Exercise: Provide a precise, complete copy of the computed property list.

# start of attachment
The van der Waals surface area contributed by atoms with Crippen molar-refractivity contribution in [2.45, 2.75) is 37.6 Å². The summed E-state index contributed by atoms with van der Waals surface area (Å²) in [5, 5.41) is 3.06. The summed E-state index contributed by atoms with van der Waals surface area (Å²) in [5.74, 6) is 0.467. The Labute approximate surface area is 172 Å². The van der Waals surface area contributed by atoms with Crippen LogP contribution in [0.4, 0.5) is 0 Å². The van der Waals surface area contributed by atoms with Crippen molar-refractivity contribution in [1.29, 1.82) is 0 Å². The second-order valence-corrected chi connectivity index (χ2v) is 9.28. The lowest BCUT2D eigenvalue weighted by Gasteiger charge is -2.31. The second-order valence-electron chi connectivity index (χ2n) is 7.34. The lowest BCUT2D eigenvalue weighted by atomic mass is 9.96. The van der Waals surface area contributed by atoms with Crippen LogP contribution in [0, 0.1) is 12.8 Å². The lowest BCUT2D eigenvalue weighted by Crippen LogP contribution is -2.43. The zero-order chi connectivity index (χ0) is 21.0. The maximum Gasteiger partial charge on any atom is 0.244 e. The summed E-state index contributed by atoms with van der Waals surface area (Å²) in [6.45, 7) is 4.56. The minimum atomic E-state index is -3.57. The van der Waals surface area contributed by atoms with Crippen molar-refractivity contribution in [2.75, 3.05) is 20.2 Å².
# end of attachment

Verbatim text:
The van der Waals surface area contributed by atoms with Crippen molar-refractivity contribution in [2.45, 2.75) is 37.6 Å². The summed E-state index contributed by atoms with van der Waals surface area (Å²) in [5, 5.41) is 3.06. The summed E-state index contributed by atoms with van der Waals surface area (Å²) in [5.74, 6) is 0.467. The Labute approximate surface area is 172 Å². The van der Waals surface area contributed by atoms with Crippen LogP contribution in [0.4, 0.5) is 0 Å². The van der Waals surface area contributed by atoms with Crippen molar-refractivity contribution in [1.29, 1.82) is 0 Å². The second-order valence-corrected chi connectivity index (χ2v) is 9.28. The lowest BCUT2D eigenvalue weighted by Gasteiger charge is -2.31. The second-order valence-electron chi connectivity index (χ2n) is 7.34. The lowest BCUT2D eigenvalue weighted by atomic mass is 9.96. The van der Waals surface area contributed by atoms with Crippen LogP contribution in [0, 0.1) is 12.8 Å². The lowest BCUT2D eigenvalue weighted by Crippen LogP contribution is -2.43. The zero-order chi connectivity index (χ0) is 21.0. The maximum Gasteiger partial charge on any atom is 0.244 e. The summed E-state index contributed by atoms with van der Waals surface area (Å²) in [6.45, 7) is 4.56. The minimum atomic E-state index is -3.57. The van der Waals surface area contributed by atoms with Crippen molar-refractivity contribution in [2.75, 3.05) is 20.2 Å².